Onora O’Neill’s reading “Kantian Ethics and World Hunger,” simplifies Kant’s moral theory by giving examples of Kantianism and arguing how it is more significant than Utilitarianism. O’Neill presets to the readers that it is easier to determine the action morally right while implying the categorical imperative than it would be using Utilitarianism because it is a rule that applies to everyone no strings attached. Kantian ethics and Utilitarianism differ in how we determine whether an act we proceed is right or wrong. “Kantians argue or work for must always be oriented to development plans that create enough economic self-sufficiency and social security for independence in action to be feasible and sustainable,” by including this O’Neill is providing that Kantians moral acts will transform our economy to become more sustainable for life (O’Neill 430.) Kant ethics is a moral that the well lived life is a life of duty and that any other life wouldn’t be worth living, while talking about Kantian view, she includes “we must not only be alive, but have a life to lead” (O’Neill 430), and that human life is “valuable because humans have considerable capacities for autonomous actions” (O’Neill 429). By the end of this passage it is said that “Kantians do not, of course, advocate justice alone, but also insist that beneficence is important and should be manifested in support and concern for particular others and for their projects” (O’Neill 432). Translating that it’s not just justice that matters, but kindness and more when deciding a moral imperative. The End in Itself is a formulation to never see someone as a mere mean which is why Kant’s control their own lives, whereas individual Utilitarian’s get over ruled so if sacrificing one’s life will lead to happiness for the greater no mater one’s own happiness, he or she will not have a say.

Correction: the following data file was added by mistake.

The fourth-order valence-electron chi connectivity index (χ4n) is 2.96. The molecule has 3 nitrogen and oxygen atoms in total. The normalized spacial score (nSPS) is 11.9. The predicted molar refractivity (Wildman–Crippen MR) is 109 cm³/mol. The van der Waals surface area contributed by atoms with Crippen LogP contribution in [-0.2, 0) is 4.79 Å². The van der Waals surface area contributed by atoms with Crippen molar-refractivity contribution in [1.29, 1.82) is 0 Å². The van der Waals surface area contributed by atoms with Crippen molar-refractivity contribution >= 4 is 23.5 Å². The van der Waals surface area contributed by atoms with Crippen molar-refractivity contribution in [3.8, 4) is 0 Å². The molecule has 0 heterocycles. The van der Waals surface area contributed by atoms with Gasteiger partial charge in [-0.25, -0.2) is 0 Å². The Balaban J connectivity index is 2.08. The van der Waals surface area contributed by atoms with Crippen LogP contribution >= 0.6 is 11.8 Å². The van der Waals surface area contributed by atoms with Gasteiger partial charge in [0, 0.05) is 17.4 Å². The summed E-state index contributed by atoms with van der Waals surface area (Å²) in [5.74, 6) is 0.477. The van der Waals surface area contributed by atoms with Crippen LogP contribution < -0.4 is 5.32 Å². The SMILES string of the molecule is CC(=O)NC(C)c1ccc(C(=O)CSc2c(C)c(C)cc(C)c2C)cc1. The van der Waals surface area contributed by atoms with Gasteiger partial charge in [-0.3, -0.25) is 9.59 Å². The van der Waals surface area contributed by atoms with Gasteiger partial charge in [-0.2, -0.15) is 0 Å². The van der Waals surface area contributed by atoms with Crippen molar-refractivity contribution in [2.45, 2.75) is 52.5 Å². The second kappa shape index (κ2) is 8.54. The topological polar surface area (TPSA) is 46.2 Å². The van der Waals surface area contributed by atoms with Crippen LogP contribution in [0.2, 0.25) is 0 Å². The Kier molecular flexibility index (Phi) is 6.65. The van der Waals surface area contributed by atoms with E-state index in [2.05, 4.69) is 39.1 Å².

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Michael Slote writer of “Famine, Affluence, and Empathy,” asserts that seeing verses perceiving makes a difference in our duties, which creates a second nature arising our awareness, therefore allowing us to feel more empathy for those near to us. Slote appends in his paper that it’s harder because, “turning away from someone we see seems worse than ignoring someone whom one knows about only by description” (Slote 150). Virtue ethics are included as Slote talks about our obligations and how we fail to complete them, because of the time and money we may possibly have to sacrifice to help those distance rather than near to us. We make decisions based on what’s easier and more convenient for us, especially if empathy is not found. In virtue ethics it is believed that there are character traits that we nurture and built up, allowing us to feel empathy, become honest and more which allows us to make decisions based on reason. In “Famine, Affluence, and Empathy,” Slote makes several attempts to explain how the difference in seeing verses perceiving changes our empathetic acts, the one that really stuck with me is that we humans find it easier to empathize with born a human rather than a fetus and for most people that is true.